Luas-style tram system for Galway is ‘not appropriate’

National Transport Authority says such a project would be expensive and inefficient

A view of Galway city centre. The National Transport Authority has said developing a Luas-style tram network to serve the  city would be ‘inappropriate’.   Photograph: Joe O’Shaughnessy

A view of Galway city centre. The National Transport Authority has said developing a Luas-style tram network to serve the city would be ‘inappropriate’. Photograph: Joe O’Shaughnessy

 

The National Transport Authority has said developing a Luas-style tram network to serve Galway city would be expensive and “not appropriate”.

The authority also said that traffic congestion was an issue in the city due in a large part to commuters’ overreliance on private cars.

Anne Graham, the authority’s chief executive, told the Oireachtas committee on transport on Wednesday that several factors contributed to Galway city centre’s traffic issues, including poor public transport and poor cycling routes.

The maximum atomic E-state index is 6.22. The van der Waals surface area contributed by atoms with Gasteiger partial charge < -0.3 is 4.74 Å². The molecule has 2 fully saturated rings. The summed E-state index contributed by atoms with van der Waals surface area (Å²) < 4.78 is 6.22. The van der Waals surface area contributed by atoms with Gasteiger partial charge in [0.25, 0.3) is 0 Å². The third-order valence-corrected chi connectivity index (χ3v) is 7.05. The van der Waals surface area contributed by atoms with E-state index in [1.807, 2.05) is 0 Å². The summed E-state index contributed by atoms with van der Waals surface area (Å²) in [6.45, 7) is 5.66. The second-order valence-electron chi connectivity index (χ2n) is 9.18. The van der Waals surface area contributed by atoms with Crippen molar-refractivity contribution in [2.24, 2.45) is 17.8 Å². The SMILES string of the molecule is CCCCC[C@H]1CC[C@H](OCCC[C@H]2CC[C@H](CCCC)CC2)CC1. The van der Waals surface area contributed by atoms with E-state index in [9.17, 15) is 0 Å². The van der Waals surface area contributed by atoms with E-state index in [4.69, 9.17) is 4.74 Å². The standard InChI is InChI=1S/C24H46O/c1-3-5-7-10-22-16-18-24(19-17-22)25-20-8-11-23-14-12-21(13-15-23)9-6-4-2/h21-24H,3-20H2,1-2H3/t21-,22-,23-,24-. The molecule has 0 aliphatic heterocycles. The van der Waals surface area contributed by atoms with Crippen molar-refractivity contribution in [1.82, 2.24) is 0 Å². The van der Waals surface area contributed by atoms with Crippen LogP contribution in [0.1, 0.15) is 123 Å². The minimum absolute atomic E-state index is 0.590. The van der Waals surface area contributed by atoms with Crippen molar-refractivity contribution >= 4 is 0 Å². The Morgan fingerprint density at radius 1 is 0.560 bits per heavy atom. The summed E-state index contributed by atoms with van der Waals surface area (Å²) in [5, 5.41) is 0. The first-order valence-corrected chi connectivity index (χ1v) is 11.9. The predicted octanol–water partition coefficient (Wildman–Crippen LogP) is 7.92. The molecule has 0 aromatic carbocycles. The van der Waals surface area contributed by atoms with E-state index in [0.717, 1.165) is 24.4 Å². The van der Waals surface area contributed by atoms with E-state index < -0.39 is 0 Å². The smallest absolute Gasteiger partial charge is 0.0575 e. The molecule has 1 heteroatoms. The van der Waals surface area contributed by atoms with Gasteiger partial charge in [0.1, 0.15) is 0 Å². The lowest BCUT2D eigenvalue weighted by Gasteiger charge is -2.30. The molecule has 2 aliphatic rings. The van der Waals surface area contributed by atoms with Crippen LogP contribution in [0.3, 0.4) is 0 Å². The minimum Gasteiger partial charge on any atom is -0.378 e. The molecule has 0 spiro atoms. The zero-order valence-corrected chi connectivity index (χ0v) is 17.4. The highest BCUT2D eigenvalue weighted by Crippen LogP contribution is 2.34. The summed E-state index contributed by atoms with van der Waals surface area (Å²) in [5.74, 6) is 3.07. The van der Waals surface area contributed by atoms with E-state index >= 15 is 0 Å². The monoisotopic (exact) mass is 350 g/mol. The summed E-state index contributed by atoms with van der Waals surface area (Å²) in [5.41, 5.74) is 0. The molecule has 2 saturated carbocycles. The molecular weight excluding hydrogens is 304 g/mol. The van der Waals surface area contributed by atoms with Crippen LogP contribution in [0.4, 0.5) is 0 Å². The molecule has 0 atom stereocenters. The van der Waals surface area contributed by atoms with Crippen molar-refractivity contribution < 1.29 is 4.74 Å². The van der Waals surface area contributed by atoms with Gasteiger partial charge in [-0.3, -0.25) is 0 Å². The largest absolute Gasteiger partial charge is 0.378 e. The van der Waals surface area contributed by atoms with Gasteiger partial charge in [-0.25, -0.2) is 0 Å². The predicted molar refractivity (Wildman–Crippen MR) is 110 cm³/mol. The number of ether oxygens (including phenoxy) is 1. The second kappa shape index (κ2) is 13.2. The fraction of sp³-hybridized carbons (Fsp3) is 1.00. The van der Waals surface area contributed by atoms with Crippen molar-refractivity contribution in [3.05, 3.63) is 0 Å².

She also cited the small number of bridges crossing the Corrib, and the fact that local, regional and national traffic was routed through the city centre, as were vehicles coming to and from Connemara.

The committee heard that the 2011 census found that there were 27,561 people using private cars to get to work in Galway city, and that this had risen to 27,914 by 2016. The number of people walking, cycling or taking the bus to work was about 20,000 in 2016.

Ms Graham said a Luas-style system was “not appropriate” for Galway at this time. She said a study had shown a potential volume of 1,100 passenger journeys per hour for such a service, which would be about one-third of the capacity of a light-rail system.

‘Highly inefficient’

Ms Graham said it would therefore be a highly inefficient solution, which came with capital costs 10 times greater than those for an improved bus system.

She referred to a current transport strategy involving the creation of bus and cycle networks and improved public transport in the city.

The authority would be watching Friday’s announcement of a National Development Plan “to ascertain what funding is available to deliver on the recommendations in the strategy”, she said.

Kevin Kelly, chief executive of Galway County Council, told the committee the case for the Galway bypass had been accepted by most people and an extensive amount of planning had already been done for the project.

He said it was hoped to submit the plan for the bypass to An Bord Pleanála by April and that construction could be complete by 2024. He said the mood in the county had changed from “is this necessary to when will it be happening”.

“The delivery of this transport solution is absolutely essential for Galway’s future,” he said.